Skip to main content

[Link] The Future of Copyright Policy in India

In 2012, the Copyright Act was amended in a way that made the law itself more equitable and protected works more accessible especially to people with disabilities. There remained more work to be done though, and there's now another round of copyright amendment underway, this time via the Copyright Rules. The specifics of endeavours to amend copyright law aside, my colleague, Sidharth, and I consider the future of copyright policy in India arguing for increased emphasis on evidence-based policy development over at Medianama (11 July 2019) and Bar and Bench (13 July 2019):

What has been almost consistently absent from the process of developing copyright policy in the M&E sector has been a reliance on evidence. Data is hard to come by, and solid econometric analyses of the likely effects of policy proposals is rarely, if ever, conducted. Experience has shown that the 2012 amendments to the Copyright Act, though well-intentioned, have had the effect of significantly narrowing the scope of negotiating copyright contracts, and it has not always been obvious that this served anyone’s interests although ‘experience’ is a subjective term and relies, in this case, on little more than anecdata often shared within the copyright community, such as it is.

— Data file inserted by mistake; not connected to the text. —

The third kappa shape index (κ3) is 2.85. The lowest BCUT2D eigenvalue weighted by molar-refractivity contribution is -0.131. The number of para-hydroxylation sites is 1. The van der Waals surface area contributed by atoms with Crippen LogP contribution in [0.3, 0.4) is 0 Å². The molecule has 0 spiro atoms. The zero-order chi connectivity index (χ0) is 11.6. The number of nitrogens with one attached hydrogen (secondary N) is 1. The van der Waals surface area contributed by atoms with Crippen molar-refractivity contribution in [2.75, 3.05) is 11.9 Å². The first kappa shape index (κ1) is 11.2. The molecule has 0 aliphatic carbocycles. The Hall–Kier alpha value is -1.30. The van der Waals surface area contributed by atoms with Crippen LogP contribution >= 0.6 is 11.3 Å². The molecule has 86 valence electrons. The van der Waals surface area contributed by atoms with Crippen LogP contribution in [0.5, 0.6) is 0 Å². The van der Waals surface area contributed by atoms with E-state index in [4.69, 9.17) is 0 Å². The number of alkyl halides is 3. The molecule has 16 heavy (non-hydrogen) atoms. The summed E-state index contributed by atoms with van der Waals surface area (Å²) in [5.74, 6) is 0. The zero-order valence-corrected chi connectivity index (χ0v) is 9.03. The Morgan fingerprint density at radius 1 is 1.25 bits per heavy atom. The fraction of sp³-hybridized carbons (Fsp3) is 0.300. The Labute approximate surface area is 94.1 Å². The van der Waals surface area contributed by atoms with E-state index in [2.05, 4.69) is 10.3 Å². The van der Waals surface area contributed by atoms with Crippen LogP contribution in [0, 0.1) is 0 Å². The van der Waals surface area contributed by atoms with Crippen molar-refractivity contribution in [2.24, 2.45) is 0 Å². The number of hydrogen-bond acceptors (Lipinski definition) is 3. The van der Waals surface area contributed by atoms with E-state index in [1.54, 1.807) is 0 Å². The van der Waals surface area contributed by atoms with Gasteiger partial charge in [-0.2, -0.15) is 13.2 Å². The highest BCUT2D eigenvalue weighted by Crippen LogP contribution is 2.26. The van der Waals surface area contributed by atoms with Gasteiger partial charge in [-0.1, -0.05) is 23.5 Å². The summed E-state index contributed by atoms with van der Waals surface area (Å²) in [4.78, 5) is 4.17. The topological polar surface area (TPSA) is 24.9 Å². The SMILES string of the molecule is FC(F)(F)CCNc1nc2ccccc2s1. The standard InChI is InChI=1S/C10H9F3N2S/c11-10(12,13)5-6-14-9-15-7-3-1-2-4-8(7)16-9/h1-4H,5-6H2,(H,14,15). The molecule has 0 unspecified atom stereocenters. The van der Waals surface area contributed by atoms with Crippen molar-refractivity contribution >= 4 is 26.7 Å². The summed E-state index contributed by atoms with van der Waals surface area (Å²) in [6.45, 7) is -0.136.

A robust regime for content creation and utilisation is the need of the hour. Although there is a clear need to establish minimum standards to ensure that individuals are not unjustifiably exploited, there is no evidence to suggest that either the law itself or legal regulators should focus on nothing substantial beyond fixing the prices for content acquisition and exploitation whether to advance public interest or serve the requirements of individual artists. This is particularly true since attempts at safeguarding various interests have rarely been backed by facts and figures, and have severely impinged on both the freedom to contract and market flexibility. While it’s true that hard evidence rarely tells the whole story in any context, it is also true that making essentially financial decisions based on sentiment and gut feeling alone is not ideal.  
As opposed to merely regulating prices, regulators and, for that matter, the Board should function as watchdogs which step in to address discrimination and the imposition of unreasonable terms. This requires a sea change in attitudes towards the development of copyright policy. Prudence has to be shown by both the state and the stakeholders of the media and entertainment landscape so that the sector does not become over-regulated in ways that do not necessarily benefit anyone in the long run.

(This post is by Nandita Saikia and was first published at IN Content Law.)